If you think I’m just making an irrelevant distinction between words, let’s imagine that there is a single-mother with a two year-old son, and she is at the end of her rope. She’s struggling to make ends meet and finish school, and so she comes up with a plan to kill her son and make it appear that he died of natural causes. I think you and I would both agree that it would be horrendously wrong for this woman to kill her son, and if you and I told this woman she can’t kill her son, we would not be “forcing” her to be a parent and put up with a two year-old and the lack of sleep/exhaustion, nearly constant sickness, nearly constant crying and screaming, etc. that generally comes with having a two year-old. Yes, it's really rough, but we're still going to tell her that she can't kill her son, that killing her son shouldn't be an option on the table.
When you're pregnant, the child already exists. If that human-in-utero is a person as I claim, then saying "don't kill" seems like it should be a non-controversial thing to say. I don't want to force anyone to do anything, but I'm not okay with saying that killing is an acceptable option.
3 years ago
“Sometimes diving into philosophy about the definitions of killing, forcing, a person, etc. results in weird analogies. The Violinist, arguably the most famous pro-choice analogy, is pretty bizarre too; the Society of Music Lovers kidnapping me and hooking me up to a random violinist's kidney for 9 months is a weird analogy! But it's weirdness doesn't change anything about the point they're trying to make via the analogy.”
I do think "the violinist analogy" is a crappy analogy, to be honest. I think it would be better if we compared pregnancy and abortion to realistic real-life situations.
"then abortion is a lethal act of violence against that
This is why I find pro-lifers disgusting. They only think the lives of "innocents" (to their eyes) have value. To some people, killing an "innocent" person can be considered morally good, such as euthanasia, and killing a guilty person can be considered morally wrong, such as killing a criminal released from prison.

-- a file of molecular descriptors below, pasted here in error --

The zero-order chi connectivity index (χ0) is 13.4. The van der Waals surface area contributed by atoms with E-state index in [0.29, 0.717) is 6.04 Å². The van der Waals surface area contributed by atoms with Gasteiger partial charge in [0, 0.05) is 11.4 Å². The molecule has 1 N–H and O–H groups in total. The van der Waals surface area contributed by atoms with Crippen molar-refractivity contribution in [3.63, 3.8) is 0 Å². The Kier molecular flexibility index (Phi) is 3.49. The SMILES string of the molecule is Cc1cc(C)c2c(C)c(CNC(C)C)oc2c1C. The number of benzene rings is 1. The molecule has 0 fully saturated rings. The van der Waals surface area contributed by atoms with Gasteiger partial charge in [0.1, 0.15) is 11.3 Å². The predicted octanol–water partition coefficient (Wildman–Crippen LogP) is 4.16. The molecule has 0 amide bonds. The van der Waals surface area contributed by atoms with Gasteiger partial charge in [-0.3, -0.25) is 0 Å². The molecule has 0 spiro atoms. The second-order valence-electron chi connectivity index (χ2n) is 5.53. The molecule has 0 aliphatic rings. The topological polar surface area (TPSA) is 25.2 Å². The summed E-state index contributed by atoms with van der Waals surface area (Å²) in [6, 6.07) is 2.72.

"If you think I’m just making an irrelevant distinction between words, let’s imagine that there is a single-mother with a two year-old son, and she is at the end of her rope. She’s struggling to make ends meet and finish school, and so she comes up with a plan to kill her son and make it appear that he died of natural causes. I think you and I would both agree that it would be horrendously wrong for this woman to kill her son, and if you and I told this woman she can’t kill her son, we would not be “forcing” her to be a parent and put up with a two year-old and the lack of sleep/exhaustion, nearly constant sickness, nearly constant crying and screaming, etc. that generally comes with having a two year-old. Yes, it's really rough, but we're still going to tell her that she can't kill her son, that killing her son shouldn't be an option on the table."
This is also a poor analogy. The 2-year-old affects the mother
, but the conceptus affects the pregnant directly, i.e. having near-total control over that person's body. The only way to resume control over one's own body is to terminate the pregnancy
at the expense
(in contrast to
as the intent
) of the embryo's/fetus' life (This is why I see it more as "collateral damage" than murder). It's like comparing
someone who is shouting mean things at you
someone who fell on you and is currently crushing you.
Perhaps think of parasitic twins, an underdeveloped human in a "system" where
is actively taking nutrients from a more developed human. I know this isn't a perfect comparison to pregnancy, but there truly are no perfect comparies. If you think it's wrong to remove a parasitic twin (aka killing), I think you are extremely hypocritical. Of course, parasitic twins are permanant and pregnancy is temporary, but the situation itself is more similar to pregnancy to most analogies.
"When you're pregnant, the child already exists."
Pregnancy=/= parenthood. An embryo is nothing like a child.
To claim that way would be extremely insulting to the human condition.
Even a 20 year old is closer to a child than an embryo. Why do I say that? Embryos don't have the concept of parents, only fetuses in the third trimester do. I also think parenthood is more than genetic makeup (egg donors are not mothers if they do not see themselves as one) or gestation (surrogates are not mothers if they do not see themselves as one).
3 years ago
Emily - Speaker/Writer/Coach at ERI
Thanks for being transparent about your views on the "violinist analogy." I agree that it's a bad analogy, probably for many of the same reasons that you do! It isn't actually analogous to pregnancy in many ways. It would definitely be better if we could compare pregnancy and abortion to realistic real-life situations, but as you said yourself, there are no perfect comparisons. There's really no situation that exactly mirrors pregnancy because pregnancy is so unique. That's why philosophers like the pro-choice person who created "the violinist" and the philosophers here at ERI come up with weird situations and analogies to try to get as close as we can to pregnancy. No real-life situation will ever mirror pregnancy perfectly, so we do our best to invent situations that are at least a bit closer. But we should definitely use real-life situations whenever we can!